Learn about fly fishing for Yukon lake trout!
If you're a typical Lower 48 angler, you know that lake trout are denizens of the deep — these big char, native to the Great Lakes region, parts of the northeast and throughout Canada, hang out in the deepest, darkest waters of cold boreal lakes, only coming into the shallows in the spring at ice-out and again in the fall when it comes time to spawn. That's when they become reasonable targets for fly fishers.
Unless you're in the Yukon.
Next week, we're hosting a live webcast with Hardy Ruf, the owner of Dalton Trail Lodge, which sits on the shores of Dezadeash Lake in the southern Yukon. There, lake trout are never off the menu for fly rodders. We'll talk with Hardy about these special fish — some grow to 40 pounds or more — that hang out in the shallows of the big lake all summer long, where they gorge themselves on grayling and whitefish, and where they dependably hit streamers, regardless of the date.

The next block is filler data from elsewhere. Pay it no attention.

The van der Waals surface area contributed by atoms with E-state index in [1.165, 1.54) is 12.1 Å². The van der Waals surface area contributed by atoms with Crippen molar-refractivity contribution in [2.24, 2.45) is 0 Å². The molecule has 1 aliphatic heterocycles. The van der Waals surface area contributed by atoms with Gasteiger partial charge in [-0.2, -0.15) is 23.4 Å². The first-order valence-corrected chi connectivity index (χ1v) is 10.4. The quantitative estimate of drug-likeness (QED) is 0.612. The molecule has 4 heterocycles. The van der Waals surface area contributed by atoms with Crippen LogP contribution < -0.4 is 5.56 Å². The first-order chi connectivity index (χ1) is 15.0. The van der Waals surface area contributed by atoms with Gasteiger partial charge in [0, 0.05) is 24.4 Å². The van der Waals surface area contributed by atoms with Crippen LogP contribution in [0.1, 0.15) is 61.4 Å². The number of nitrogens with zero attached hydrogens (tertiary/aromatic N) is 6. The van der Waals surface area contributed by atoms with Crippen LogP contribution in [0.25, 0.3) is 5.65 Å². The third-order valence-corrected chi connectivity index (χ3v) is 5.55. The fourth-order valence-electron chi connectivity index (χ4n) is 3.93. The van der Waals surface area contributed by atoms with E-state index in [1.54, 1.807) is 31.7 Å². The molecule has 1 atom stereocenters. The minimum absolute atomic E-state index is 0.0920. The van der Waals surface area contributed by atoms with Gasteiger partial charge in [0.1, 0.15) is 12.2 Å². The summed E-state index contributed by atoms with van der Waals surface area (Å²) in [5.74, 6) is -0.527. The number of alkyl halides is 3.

As if that isn't enough of a reason to visit Dalton Trail Lodge, these same big lake trout, come late summer, actually push into the rivers and streams around the lodge on their annual migration. As Hardy puts it, "The rivers run black with fish, just like salmon."
And, no, it's not all about lake trout. Fly anglers can tangle with trophy pike, beefy grayling and even plus-sized rainbow trout in the waters within easy reach of Dalton Trail Lodge.
Make sure you tune on Tuesday, May 2, at 8 p.m. ET for our conversation with Hardy. We'll be live on Facebook, Twitter and YouTube, and we'll take questions from those interested in the unique Yukon char that make a fly fishing adventure to Dalton Trail Lodge a very special trip.
Want to go to the Yukon? Inquire here!